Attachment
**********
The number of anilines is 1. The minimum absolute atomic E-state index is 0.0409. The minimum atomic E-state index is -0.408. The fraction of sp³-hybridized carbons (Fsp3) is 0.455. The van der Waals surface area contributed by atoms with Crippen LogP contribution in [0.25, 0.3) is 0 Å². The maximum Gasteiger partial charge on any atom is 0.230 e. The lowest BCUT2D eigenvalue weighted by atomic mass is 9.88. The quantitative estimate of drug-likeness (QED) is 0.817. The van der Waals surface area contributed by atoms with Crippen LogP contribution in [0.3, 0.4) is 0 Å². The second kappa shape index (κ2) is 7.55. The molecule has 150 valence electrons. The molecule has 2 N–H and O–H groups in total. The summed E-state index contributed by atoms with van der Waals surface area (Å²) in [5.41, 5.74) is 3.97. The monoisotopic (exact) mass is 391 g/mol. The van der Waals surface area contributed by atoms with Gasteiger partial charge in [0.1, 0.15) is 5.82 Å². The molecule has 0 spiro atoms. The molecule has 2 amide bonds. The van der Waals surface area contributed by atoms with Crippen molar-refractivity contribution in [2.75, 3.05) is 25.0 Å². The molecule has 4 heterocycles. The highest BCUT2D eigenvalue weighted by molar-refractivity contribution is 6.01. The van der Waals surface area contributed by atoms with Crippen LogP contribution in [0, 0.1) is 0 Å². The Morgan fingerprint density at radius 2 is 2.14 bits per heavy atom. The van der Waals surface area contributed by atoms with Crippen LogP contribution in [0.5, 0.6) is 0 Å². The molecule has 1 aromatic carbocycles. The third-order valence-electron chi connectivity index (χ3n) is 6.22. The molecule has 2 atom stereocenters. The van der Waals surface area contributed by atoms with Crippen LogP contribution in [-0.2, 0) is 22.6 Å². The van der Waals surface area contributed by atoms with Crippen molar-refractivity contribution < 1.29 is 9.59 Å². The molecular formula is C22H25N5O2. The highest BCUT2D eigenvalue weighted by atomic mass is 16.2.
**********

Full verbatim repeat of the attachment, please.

The number of anilines is 1. The minimum absolute atomic E-state index is 0.0409. The minimum atomic E-state index is -0.408. The fraction of sp³-hybridized carbons (Fsp3) is 0.455. The van der Waals surface area contributed by atoms with Crippen LogP contribution in [0.25, 0.3) is 0 Å². The maximum Gasteiger partial charge on any atom is 0.230 e. The lowest BCUT2D eigenvalue weighted by atomic mass is 9.88. The quantitative estimate of drug-likeness (QED) is 0.817. The van der Waals surface area contributed by atoms with Crippen LogP contribution in [0.3, 0.4) is 0 Å². The second kappa shape index (κ2) is 7.55. The molecule has 150 valence electrons. The molecule has 2 N–H and O–H groups in total. The summed E-state index contributed by atoms with van der Waals surface area (Å²) in [5.41, 5.74) is 3.97. The monoisotopic (exact) mass is 391 g/mol. The van der Waals surface area contributed by atoms with Gasteiger partial charge in [0.1, 0.15) is 5.82 Å². The molecule has 0 spiro atoms. The molecule has 2 amide bonds. The van der Waals surface area contributed by atoms with Crippen molar-refractivity contribution in [2.75, 3.05) is 25.0 Å². The molecule has 4 heterocycles. The highest BCUT2D eigenvalue weighted by molar-refractivity contribution is 6.01. The van der Waals surface area contributed by atoms with Crippen LogP contribution in [0, 0.1) is 0 Å². The Morgan fingerprint density at radius 2 is 2.14 bits per heavy atom. The van der Waals surface area contributed by atoms with Crippen LogP contribution in [0.5, 0.6) is 0 Å². The molecule has 1 aromatic carbocycles. The third-order valence-electron chi connectivity index (χ3n) is 6.22. The molecule has 2 atom stereocenters. The van der Waals surface area contributed by atoms with Crippen LogP contribution in [-0.2, 0) is 22.6 Å². The van der Waals surface area contributed by atoms with Crippen molar-refractivity contribution < 1.29 is 9.59 Å². The molecular formula is C22H25N5O2. The highest BCUT2D eigenvalue weighted by atomic mass is 16.2.